Next page: Should you buy the AMD Radeon RX 5500 XT?
Should you buy the AMD Radeon RX 5500 XT?
The Radeon RX 5500 XT is a decent budget 1080p gaming option, but most people would probably be better off buying Nvidia’s GeForce GTX 1650 Super. AMD’s affordable card is still priced too high against the competition.
Nvidia’s GPU is effectively equal in performance or flat-out faster than the Radeon RX 5500 XT in most of the games we tested and starts at $10 less. Luxurious custom versions like the Asus ROG Strix GTX 1650 Super we reviewed previously cost the same $170 that the Radeon RX 5500 XT uses for baseline pricing. GeForce GTX 1650 Super stocks are limited on Newegg, but you’ll find single-fan models still available for $160, and several dual-fan versions on Amazon.
Moving past Nvidia’s options, I can't even see the Radeon RX 5500 XT as a clear recommendation over its ancient predecessors. Newegg’s selling several Radeon RX 580s at or under the RX 5500 XT’s $169 starting price, and they all come with free games and 8GB of GDDR5 memory—double the capacity of the RX 5500 XT. The Radeon RX 580 equals or even beats the newer card’s 1080p performance in many of the games we tested, too, albeit at drastically higher power consumption.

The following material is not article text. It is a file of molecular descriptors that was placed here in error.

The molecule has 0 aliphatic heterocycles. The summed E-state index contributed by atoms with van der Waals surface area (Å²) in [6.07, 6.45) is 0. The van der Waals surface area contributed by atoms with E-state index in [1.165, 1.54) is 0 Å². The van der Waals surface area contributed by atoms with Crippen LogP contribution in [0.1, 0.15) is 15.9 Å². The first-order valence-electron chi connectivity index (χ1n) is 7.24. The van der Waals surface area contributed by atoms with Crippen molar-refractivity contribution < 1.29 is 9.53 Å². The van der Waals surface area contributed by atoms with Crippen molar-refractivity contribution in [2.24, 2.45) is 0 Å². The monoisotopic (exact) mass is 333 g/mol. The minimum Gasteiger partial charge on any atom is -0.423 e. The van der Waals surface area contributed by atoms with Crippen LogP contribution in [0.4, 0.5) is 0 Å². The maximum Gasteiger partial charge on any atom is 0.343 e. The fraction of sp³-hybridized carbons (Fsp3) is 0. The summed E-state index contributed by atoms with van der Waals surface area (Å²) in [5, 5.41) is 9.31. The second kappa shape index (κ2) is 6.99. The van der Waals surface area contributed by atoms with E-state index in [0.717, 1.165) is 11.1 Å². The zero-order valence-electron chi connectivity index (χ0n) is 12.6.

You can find some even faster 8GB Radeon RX 590 models starting at $180 on Newegg. But most people should buy a GeForce GTX 1650 Super instead.
AMD’s new mainstream GPU has some merit. The Radeon RX 5500 XT delivers satisfying performance for the price, best-in-class power efficiency, and a slew of bleeding-edge features that its Polaris-based predecessors lack. On the other hand, PCIe 4.0 capabilities deliver no real-world gaming improvements for graphics cards right now, and most people aren’t pairing budget GPUs with 4K, 144Hz panels.
Overall value plays a big part in buying decisions in this price range. If AMD tossed in a free copy of Monster Hunter World: Iceborne Master Edition and three free months of Microsoft’s excellent Xbox Game Pass for PC, those goodies could tip the scales enough to sway some people to Team Red. You could buy the Radeon RX 5500 XT without spending extra on games for at least a quarter of a year. That’s compelling, especially if you were already considering picking up MHW.